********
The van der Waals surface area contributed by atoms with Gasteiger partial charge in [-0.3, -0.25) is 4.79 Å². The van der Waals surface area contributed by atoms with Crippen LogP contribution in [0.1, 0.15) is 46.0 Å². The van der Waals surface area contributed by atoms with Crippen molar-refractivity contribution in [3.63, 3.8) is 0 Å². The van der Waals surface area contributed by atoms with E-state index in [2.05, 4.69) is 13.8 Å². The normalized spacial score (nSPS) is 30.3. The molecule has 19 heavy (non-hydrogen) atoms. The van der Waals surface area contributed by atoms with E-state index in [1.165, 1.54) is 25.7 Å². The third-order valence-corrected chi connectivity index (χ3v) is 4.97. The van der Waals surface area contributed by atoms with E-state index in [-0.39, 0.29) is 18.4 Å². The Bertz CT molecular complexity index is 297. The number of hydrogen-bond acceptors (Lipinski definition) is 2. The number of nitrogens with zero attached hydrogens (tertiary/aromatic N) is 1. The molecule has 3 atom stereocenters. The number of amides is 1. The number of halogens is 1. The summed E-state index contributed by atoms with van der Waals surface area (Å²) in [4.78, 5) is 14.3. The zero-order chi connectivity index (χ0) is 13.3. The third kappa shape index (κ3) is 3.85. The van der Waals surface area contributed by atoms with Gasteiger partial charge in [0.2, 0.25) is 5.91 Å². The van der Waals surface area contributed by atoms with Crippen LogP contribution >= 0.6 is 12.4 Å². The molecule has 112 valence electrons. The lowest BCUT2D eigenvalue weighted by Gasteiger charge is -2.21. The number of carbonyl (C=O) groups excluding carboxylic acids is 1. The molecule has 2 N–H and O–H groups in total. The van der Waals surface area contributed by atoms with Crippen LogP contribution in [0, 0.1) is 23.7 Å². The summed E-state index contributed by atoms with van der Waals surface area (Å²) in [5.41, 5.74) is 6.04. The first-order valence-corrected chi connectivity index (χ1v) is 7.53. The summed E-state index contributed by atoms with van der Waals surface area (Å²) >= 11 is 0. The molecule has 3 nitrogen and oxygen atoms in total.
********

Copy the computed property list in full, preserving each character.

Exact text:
The van der Waals surface area contributed by atoms with Gasteiger partial charge in [-0.3, -0.25) is 4.79 Å². The van der Waals surface area contributed by atoms with Crippen LogP contribution in [0.1, 0.15) is 46.0 Å². The van der Waals surface area contributed by atoms with Crippen molar-refractivity contribution in [3.63, 3.8) is 0 Å². The van der Waals surface area contributed by atoms with E-state index in [2.05, 4.69) is 13.8 Å². The normalized spacial score (nSPS) is 30.3. The molecule has 19 heavy (non-hydrogen) atoms. The van der Waals surface area contributed by atoms with E-state index in [1.165, 1.54) is 25.7 Å². The third-order valence-corrected chi connectivity index (χ3v) is 4.97. The van der Waals surface area contributed by atoms with E-state index in [-0.39, 0.29) is 18.4 Å². The Bertz CT molecular complexity index is 297. The number of hydrogen-bond acceptors (Lipinski definition) is 2. The number of nitrogens with zero attached hydrogens (tertiary/aromatic N) is 1. The molecule has 3 atom stereocenters. The number of amides is 1. The number of halogens is 1. The summed E-state index contributed by atoms with van der Waals surface area (Å²) in [4.78, 5) is 14.3. The zero-order chi connectivity index (χ0) is 13.3. The third kappa shape index (κ3) is 3.85. The van der Waals surface area contributed by atoms with Gasteiger partial charge in [0.2, 0.25) is 5.91 Å². The van der Waals surface area contributed by atoms with Crippen LogP contribution >= 0.6 is 12.4 Å². The molecule has 112 valence electrons. The lowest BCUT2D eigenvalue weighted by Gasteiger charge is -2.21. The number of carbonyl (C=O) groups excluding carboxylic acids is 1. The molecule has 2 N–H and O–H groups in total. The van der Waals surface area contributed by atoms with Crippen LogP contribution in [0, 0.1) is 23.7 Å². The summed E-state index contributed by atoms with van der Waals surface area (Å²) in [5.41, 5.74) is 6.04. The first-order valence-corrected chi connectivity index (χ1v) is 7.53. The summed E-state index contributed by atoms with van der Waals surface area (Å²) >= 11 is 0. The molecule has 3 nitrogen and oxygen atoms in total.